The Petition to Enforce Liens does not contain any information regarding dates that Roubion performed work on Mr. Rodney's house, nor does the petition state when the work was completed. Rather, the petition merely states that defendants are indebted to Roubion for “labor and services and/or materials related to house raising, pile driving, backfilling, plumbing and related services and tasks furnished by Roubion” at each property, that Roubion had not been paid for the work, that Roubion has a privilege for payment against the property, and that the defendants are personally liable to Roubion for their respective accounts. Attached to the Petition to Enforce Liens was the lien recorded on each property, including Mr. Rodney's property. The lien states that Roubion “performed certain labor and services and/or furnished materials in the construction, repair, and improvement of a building on or otherwise related to the following described property” located at 3125 Keithway, Harvey, Louisiana. The lien states that an amount of $24,937.50 is owed and an invoice dated November 1, 2012 from Roubion to Crescent, describing the work as “slab elevation” is attached.
Since the petition is not prescribed on its face, Mr. Rodney had the burden of proving that the action is prescribed. In his Exception of Prescription, Mr. Rodney stated: “Exceptor, Roland Rodney avers that the lien placed on his property failed to meet the prerequisites and requirements of the Louisiana Private Works Act, Louisiana Revised Statute 9:4801, et. seq. , and in failing to do so, plaintiff Roubion has failed to properly preserve a claim or privilege against Exceptor and his property and thus, this action is prescribed.” Although counsel for Mr. Rodney argued at the hearing that the work was performed on his property in December 2012 and Roubion did not file the lien until over sixty days after the completion of the work, the transcript indicates that no evidence was introduced at the hearing on the exception to support this argument.
The Petition to Enforce Liens is not prescribed on its face. Our review of the designated record and supplements to the record indicate that no evidence was introduced at the hearing on the exceptions to support Mr. Rodney's argument that the petition is prescribed. Thus, Mr. Rodney did not carry his burden of proving the exception prescribed. Accordingly, the trial court erred in granting the exception of prescription.
For the foregoing reasons, the March 16, 2016 judgment sustaining defendant, Roland Rodney's Exceptions of No Cause of Action, No Right of Action, and Prescription and dismissing the claims of plaintiffs Roubion Construction Co., LLC and Roubion Shoring Co., LLC, is vacated. This matter is remanded to the trial court for further proceedings consistent with this opinion.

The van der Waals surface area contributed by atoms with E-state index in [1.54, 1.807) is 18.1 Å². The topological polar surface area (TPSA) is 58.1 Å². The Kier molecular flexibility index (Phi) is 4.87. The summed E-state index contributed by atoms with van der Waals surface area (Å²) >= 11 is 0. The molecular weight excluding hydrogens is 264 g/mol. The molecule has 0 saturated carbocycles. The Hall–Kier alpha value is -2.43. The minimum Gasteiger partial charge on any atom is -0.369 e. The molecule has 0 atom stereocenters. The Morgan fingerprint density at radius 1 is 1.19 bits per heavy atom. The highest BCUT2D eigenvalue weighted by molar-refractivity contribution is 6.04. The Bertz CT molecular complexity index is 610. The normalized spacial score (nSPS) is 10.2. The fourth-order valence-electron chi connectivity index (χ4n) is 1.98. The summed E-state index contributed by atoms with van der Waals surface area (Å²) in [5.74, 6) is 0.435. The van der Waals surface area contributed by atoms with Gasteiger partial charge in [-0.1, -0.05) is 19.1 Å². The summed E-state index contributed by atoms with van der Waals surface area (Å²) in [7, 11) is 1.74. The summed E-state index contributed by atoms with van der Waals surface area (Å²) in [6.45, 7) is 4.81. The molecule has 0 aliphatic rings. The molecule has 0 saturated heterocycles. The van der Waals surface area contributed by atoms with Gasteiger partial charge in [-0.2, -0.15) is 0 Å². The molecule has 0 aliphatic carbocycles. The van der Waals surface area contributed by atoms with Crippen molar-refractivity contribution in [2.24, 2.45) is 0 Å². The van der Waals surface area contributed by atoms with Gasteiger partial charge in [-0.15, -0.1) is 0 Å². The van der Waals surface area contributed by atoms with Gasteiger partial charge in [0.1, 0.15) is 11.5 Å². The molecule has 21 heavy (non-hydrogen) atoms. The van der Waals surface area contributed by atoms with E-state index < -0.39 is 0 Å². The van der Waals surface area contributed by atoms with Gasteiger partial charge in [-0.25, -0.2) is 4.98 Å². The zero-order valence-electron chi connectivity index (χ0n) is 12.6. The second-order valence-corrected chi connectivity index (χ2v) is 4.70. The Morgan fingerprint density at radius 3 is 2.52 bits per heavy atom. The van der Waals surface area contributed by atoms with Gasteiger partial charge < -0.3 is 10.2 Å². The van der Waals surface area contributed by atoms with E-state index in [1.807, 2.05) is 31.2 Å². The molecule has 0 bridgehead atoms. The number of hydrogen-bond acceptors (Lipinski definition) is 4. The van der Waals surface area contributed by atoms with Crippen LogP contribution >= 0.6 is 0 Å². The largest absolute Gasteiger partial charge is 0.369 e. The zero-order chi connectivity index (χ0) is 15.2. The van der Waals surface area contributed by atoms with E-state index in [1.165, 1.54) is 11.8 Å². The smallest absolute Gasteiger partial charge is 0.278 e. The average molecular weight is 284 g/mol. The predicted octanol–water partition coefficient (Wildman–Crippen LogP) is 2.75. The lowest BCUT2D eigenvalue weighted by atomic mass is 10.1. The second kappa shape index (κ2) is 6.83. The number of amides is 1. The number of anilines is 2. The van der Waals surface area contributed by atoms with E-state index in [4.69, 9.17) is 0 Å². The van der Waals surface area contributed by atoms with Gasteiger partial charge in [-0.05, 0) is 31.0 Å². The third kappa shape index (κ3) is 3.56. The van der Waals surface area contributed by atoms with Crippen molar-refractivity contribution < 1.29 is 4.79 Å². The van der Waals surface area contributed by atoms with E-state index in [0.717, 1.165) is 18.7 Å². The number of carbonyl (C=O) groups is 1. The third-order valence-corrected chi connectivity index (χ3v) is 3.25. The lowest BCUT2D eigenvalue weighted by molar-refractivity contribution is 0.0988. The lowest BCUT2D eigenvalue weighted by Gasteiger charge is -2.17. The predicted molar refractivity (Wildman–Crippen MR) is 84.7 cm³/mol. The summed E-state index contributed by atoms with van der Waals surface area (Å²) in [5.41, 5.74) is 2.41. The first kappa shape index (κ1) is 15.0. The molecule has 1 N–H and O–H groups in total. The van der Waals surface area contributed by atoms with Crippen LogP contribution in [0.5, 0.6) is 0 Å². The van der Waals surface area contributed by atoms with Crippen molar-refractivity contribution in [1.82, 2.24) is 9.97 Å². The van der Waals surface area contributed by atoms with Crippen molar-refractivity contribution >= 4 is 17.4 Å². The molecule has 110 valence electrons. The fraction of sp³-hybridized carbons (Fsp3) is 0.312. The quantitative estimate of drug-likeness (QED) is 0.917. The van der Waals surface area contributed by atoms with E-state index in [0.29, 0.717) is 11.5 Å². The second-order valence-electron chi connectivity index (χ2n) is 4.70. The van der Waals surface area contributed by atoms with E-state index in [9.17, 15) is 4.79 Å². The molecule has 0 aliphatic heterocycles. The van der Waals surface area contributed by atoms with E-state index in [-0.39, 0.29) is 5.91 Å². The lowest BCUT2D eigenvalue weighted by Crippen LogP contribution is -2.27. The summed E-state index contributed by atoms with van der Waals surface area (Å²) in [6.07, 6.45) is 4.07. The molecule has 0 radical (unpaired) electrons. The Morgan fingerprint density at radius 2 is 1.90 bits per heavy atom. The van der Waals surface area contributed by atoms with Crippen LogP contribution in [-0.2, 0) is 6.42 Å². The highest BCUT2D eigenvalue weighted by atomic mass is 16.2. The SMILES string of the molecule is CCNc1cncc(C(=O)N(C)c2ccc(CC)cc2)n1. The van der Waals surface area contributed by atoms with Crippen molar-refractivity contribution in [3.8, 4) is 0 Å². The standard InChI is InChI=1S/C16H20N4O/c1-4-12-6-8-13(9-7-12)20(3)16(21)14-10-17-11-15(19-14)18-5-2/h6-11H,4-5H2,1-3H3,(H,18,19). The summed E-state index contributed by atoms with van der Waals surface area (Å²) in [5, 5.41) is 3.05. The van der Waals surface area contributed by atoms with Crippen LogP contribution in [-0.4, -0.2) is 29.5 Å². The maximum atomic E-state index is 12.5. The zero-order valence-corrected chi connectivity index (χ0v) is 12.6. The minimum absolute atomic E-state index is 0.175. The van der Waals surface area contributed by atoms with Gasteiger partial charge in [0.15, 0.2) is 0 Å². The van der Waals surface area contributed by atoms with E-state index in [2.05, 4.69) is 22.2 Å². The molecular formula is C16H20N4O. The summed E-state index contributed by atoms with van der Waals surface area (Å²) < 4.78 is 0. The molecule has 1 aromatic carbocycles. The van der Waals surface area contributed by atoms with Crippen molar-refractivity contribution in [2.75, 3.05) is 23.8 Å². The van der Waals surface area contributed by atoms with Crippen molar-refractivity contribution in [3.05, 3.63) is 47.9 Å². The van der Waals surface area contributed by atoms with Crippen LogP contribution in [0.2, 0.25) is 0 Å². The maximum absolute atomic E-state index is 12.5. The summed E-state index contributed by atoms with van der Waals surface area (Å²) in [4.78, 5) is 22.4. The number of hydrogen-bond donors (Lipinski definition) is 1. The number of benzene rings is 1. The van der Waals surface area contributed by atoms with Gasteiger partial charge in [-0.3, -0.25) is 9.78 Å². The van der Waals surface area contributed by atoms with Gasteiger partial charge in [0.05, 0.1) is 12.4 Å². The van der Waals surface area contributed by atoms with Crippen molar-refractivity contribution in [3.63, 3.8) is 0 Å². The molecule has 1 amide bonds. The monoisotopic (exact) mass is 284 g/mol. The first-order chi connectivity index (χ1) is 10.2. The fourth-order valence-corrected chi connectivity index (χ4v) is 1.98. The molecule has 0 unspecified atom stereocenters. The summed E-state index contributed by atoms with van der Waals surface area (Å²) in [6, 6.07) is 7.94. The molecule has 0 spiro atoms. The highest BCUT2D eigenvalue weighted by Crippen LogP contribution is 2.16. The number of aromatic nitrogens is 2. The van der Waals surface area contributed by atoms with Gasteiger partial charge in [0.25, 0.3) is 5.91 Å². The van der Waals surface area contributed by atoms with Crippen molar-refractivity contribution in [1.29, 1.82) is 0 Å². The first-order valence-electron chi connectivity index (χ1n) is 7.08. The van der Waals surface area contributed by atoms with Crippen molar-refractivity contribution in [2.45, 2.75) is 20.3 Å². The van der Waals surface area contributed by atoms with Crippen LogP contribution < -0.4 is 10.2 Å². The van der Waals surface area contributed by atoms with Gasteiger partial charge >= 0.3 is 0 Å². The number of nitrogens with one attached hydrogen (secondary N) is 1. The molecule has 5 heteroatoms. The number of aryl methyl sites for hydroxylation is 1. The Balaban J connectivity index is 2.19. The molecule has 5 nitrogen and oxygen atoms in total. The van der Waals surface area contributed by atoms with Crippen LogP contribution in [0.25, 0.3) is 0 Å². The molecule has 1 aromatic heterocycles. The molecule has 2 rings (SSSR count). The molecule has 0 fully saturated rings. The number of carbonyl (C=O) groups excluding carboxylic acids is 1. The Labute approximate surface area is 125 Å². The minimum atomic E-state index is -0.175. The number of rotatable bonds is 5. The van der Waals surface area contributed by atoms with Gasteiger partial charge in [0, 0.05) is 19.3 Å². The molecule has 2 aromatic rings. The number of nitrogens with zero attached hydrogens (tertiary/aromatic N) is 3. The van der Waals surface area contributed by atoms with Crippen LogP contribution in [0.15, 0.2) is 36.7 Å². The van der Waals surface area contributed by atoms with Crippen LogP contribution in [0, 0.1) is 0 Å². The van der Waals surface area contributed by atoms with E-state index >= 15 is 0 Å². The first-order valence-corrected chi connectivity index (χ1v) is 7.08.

JUDGMENT VACATED; REMANDED
SUSAN M. CHEHARDY CHIEF JUDGE
FREDERICKA H. WICKER JUDE G. GRAVOIS MARC E. JOHNSON ROBERT A. CHAISSON ROBERT M. MURPHY STEPHEN J. WINDHORST HANS J. LILJEBERG JUDGES
101 DERBIGNY STREET (70053)
POST OFFICE BOX 489
GRETNA, LOUISIANA 70054
CHERYL Q. LANDRIEU CLERK OF COURT
MARY E. LEGNON CHIEF DEPUTY CLERK
SUSAN BUCHHOLZ FIRST DEPUTY CLERK
MELISSA C. LEDET DIRECTOR OF CENTRAL STAFF
(504) 376-1498 FAX
NOTICE OF JUDGMENT AND CERTIFICATE OF DELIVERY
I CERTIFY THAT A COPY OF THE OPINION IN THE BELOW-NUMBERED MATTER HAS BEEN DELIVERED IN ACCORDANCE WITH UNIFORM RULES - COURT OF APPEAL, RULE 2-16.4 AND 2-16.5 THIS DAY MAY 17, 2017 TO THE TRIAL JUDGE, CLERK OF COURT, COUNSEL OF RECORD AND ALL PARTIES NOT REPRESENTED BY COUNSEL, AS LISTED BELOW:
CHERYL Q. LANDRIEU CLERK OF COURT
24TH JUDICIAL DISTRICT COURT (CLERK)
HON. LEE V. FAULKNER, JR. (DISTRICT JUDGE)
GABRIEL O. MONDINO (APPELLEE)
THOMAS M. MCEACHIN (APPELLANT)
GEORGE M. MCGREGOR (APPELLEE)
ROBERT J. DAIGRE (APPELLEE)
CRESCENT SHORING, L.L.C.
IN PROPER PERSON
1145 MCARTHUR AVENUE
HARVEY, LA 70058
RAYMOND B. LANDRY (APPELLANT)
ATTORNEY AT LAW
2341 METAIRIE ROAD
METAIRIE, LA 70001
CESAR R. BURGOS (APPELLEE)
CORINA E. SALAZAR (APPELLEE)
ATTORNEYS AT LAW
3535 CANAL STREET
NEW ORLEANS, LA 70119
KYLE SCHONEKAS (APPELLANT)
TEVA SEMPEL (APPELLANT)
ANDREA V. TIMPA (APPELLANT)
ATTORNEYS AT LAW
909 POYDRAS STREET
NEW ORLEANS, LA 70112
MAX M. CHOTTO (APPELLEE)
ATTORNEY AT LAW
12-A WESTBANK EXPRESSWAY
GRETNA, LA 70053
ANDREA M. JEANMARIE (APPELLEE)
ATTORNEY AT LAW
2439 MANHATTAN BOULEVARD
HARVEY, LA 70058
CHRISTOPHER LYTLE (APPELLEE)
IN PROPER PERSON
5632 DURHAM DRIVE
NEW ORLEANS, LA 70131
CHERYL ANN MCANESPY-SMITH (APP
ATTORNEY AT LAW
1732 FOURTH STREET
HARVEY, LA 70058
SABRINA MORRISON (APPELLEE)
IN PROPER PERSON
2440 TATTERSALL DRIVE
HARVEY, LA 70058
STATE OF LOUISIANA, HAZARD
MITIGATION GROUP (APPELLEE)
7667 INDEPENDENCE BOULEVARD
BATON ROUGE, LA 70806
1. Other nonaffiliated homeowners also entered into contracts with Crescent to elevate their individual homes.
2. The Exception of Failure to Include Indispensable Parties was taken up and granted. The State of Louisiana, as the administrator of the Hazard Mitigation Grant Program, was added to the suit, but later dismissed by the grant of its motion for summary judgment.
3. Although there may be merit to Mr. Rodney's argument that the Exception of Improper Cumulation of Actions should have been granted, Mr. Rodney has not appealed, nor filed an answer to this appeal. Accordingly, the denial of this motion is not before us on this appeal. We note that the judgment relative to Mr. Rodney's motions is not binding on the other defendants in this lawsuit.
ROBERT M. MURPHY JUDGE